Psychological effects of atopic dermatitis

Authors: Brian Wu, MD candidate, Keck School of Medicine, Los Angeles, USA. DermNet New Zealand Editor in Chief: Hon A/Prof Amanda Oakley, Dermatologist, Hamilton, New Zealand. Copy editor: Maria McGivern. March 2017.


Atopic dermatitis, also known as atopic eczema, is a chronic or relapsing skin condition characterised by intense pruritus (itch) and disfiguring rashes. It is the most common skin disorder of childhood. Around 50% of people affected by atopic dermatitis during childhood continue to have it as adults.

Atopic dermatitis can lead to negative psychological effects such as social isolation and low self-esteem.

What are the psychological effects of atopic dermatitis?

The psychosocial effects of atopic dermatitis can be profound.

Assessing the impact of atopic dermatitis

The Dermatitis Family Impact (DFI) questionnaire can be used to assess the impact of atopic dermatitis on the patient and their family. It evaluates:

At least one study has found that the impact of having children with dermatitis is similar to the family impact of having children with diabetes or asthma in regard to the cost of care, the changes that the family must make to cope with the disease, and the strain on family relationships.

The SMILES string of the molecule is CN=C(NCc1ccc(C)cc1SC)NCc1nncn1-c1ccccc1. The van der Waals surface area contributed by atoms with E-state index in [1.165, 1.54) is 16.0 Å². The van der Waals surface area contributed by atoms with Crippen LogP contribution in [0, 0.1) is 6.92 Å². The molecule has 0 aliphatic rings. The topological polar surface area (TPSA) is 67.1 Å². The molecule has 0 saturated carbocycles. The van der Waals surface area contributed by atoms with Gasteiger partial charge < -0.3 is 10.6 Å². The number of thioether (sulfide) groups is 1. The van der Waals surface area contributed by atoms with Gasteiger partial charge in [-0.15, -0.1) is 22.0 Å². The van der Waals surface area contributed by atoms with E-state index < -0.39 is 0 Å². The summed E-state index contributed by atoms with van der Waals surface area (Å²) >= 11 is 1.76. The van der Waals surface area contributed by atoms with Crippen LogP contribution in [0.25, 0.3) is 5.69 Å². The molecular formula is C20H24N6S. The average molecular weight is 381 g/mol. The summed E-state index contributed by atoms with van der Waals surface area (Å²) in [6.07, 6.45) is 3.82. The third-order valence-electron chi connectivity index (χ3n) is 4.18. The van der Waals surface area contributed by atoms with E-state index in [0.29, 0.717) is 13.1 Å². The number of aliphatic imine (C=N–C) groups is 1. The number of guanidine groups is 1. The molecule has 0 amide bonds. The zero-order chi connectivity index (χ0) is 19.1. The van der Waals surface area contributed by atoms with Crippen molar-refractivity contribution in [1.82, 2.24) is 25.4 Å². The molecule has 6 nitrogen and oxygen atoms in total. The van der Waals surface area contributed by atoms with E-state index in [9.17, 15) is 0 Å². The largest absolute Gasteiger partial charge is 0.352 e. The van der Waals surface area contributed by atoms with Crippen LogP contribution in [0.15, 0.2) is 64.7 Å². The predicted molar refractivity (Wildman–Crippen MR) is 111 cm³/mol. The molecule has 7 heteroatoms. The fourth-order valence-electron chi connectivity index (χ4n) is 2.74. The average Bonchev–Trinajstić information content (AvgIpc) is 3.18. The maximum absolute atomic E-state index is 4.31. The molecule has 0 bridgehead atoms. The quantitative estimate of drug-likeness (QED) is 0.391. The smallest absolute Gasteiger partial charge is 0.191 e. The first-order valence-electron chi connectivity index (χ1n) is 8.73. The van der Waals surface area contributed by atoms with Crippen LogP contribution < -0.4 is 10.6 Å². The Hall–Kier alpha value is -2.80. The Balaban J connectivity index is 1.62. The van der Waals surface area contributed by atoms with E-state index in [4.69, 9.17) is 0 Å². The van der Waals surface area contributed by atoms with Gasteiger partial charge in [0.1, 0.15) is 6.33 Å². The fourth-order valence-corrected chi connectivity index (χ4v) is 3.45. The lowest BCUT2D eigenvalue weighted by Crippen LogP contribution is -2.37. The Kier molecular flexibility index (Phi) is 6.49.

Atopic dermatitis and depression

Patients with severe atopic dermatitis have high levels of depression.

Where can individuals go for help?

Treatment for atopic dermatitis may require collaboration between a dermatologist and a psychologist or psychiatrist to deal with both the physical and psychological effects of the disease.

Treatment for the psychological components of the disorder can include:

Related information

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